Story of Personal Resilience: Pete Buttigieg
In the third debate, the candidates were asked to talk about their biggest setbacks, what they learned and how they recovered. Mayor Pete Buttigieg earned the second-highest score among Democrats and independents with his story of coming out in an election year in conservative Indiana, yet still earning 80% of the vote. He then spun that into the larger idea of trusting the voters and exercising the courage to carry out the vision they desire.
Debate Closing Statement: Bernie Sanders
You could call it a bleak outlook, but it’s more likely that Sanders earned the biggest storytelling scores with his simple, play-it-straight statement that nothing will change if we don’t all have the guts to take on special interests. While Sanders didn’t package his statement with a beginning, middle and end, it was clear who the heroes and villains were in the broader conflict he presented. The resolution? Up to the voters—who gave Sanders the highest marks in all three categories: wisdom, wonder and delight.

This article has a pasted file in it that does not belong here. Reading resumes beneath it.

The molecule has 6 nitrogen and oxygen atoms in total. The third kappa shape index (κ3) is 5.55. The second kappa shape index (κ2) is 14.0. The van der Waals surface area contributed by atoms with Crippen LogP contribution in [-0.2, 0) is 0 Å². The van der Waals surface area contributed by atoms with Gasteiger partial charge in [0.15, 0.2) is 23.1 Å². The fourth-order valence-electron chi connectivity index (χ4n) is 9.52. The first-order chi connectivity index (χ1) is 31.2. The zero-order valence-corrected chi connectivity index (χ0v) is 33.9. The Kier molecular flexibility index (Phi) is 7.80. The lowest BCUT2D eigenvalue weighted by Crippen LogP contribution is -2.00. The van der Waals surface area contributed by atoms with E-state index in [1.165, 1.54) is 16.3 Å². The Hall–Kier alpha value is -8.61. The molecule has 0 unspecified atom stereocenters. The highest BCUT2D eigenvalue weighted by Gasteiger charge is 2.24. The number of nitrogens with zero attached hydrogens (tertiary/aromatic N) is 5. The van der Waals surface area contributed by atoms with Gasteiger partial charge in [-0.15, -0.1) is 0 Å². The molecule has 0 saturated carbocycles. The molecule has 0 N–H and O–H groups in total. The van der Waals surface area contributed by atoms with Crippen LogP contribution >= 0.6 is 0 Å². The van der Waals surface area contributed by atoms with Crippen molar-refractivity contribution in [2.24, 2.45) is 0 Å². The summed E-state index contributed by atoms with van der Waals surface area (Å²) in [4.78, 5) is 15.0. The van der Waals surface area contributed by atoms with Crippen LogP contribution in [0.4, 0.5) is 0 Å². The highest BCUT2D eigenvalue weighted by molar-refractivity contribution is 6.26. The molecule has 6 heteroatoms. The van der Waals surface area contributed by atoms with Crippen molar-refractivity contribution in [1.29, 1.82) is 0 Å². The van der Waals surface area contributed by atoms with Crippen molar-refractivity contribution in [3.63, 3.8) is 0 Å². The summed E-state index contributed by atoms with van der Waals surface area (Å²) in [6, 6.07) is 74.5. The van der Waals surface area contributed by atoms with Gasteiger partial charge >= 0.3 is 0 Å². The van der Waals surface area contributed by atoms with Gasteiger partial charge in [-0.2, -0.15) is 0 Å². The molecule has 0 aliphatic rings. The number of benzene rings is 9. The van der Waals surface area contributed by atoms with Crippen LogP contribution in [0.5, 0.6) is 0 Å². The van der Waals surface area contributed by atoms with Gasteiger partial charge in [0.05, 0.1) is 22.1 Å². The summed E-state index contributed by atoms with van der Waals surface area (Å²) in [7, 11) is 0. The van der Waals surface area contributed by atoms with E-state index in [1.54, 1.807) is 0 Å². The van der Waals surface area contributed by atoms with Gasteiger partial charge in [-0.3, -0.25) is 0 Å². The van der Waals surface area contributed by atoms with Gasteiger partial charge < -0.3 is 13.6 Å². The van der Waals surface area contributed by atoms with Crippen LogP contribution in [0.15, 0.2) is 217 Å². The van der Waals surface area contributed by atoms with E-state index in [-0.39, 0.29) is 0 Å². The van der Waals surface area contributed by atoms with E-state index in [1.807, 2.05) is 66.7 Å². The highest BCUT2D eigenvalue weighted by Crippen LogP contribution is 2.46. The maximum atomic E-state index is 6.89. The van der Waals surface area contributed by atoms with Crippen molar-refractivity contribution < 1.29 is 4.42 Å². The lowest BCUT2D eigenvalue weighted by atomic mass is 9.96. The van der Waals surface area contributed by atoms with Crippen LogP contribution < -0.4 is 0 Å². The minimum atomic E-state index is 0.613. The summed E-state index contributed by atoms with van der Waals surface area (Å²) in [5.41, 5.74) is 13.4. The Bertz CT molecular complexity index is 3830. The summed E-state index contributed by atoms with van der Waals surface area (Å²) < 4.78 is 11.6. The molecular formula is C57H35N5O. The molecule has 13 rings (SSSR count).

While combining the lessons learned in these moments paints a picture of the perfect Democratic candidate who can lock up the nomination quickly, there’s a cautionary note: Nominees tend not to do a whole lot of immediate self-examination.
“You just won, so you don’t feel like you have a lot of weaknesses. Typically, the goal is to win the nomination without making a disqualifying move that will hurt too much in the general election,” Robison notes. At the same time, the 2020 contest doesn’t promise to be typical in any way, shape or form.
This is to say, all of the above seminal, formative moments resonated particularly strongly with the Democratic base—but none of these moments were received particularly well among Republicans. Will the skills needed to secure the nomination be the same after Super Tuesday? It’s hard to say, since many believe that the Democrats need to keep moving left and hold the line—that the primary strategy is the same as that of the general strategy. Others believe the stories need to stick with large swaths of Republicans and independents as well as Democrats.
Either way, sussing out the right approach and tailoring the message accordingly is a skill only the best storytellers possess. And among the most masterful is the incumbent.
Find more political analysis on impeachment and the 2020 election at A More Perfect Union.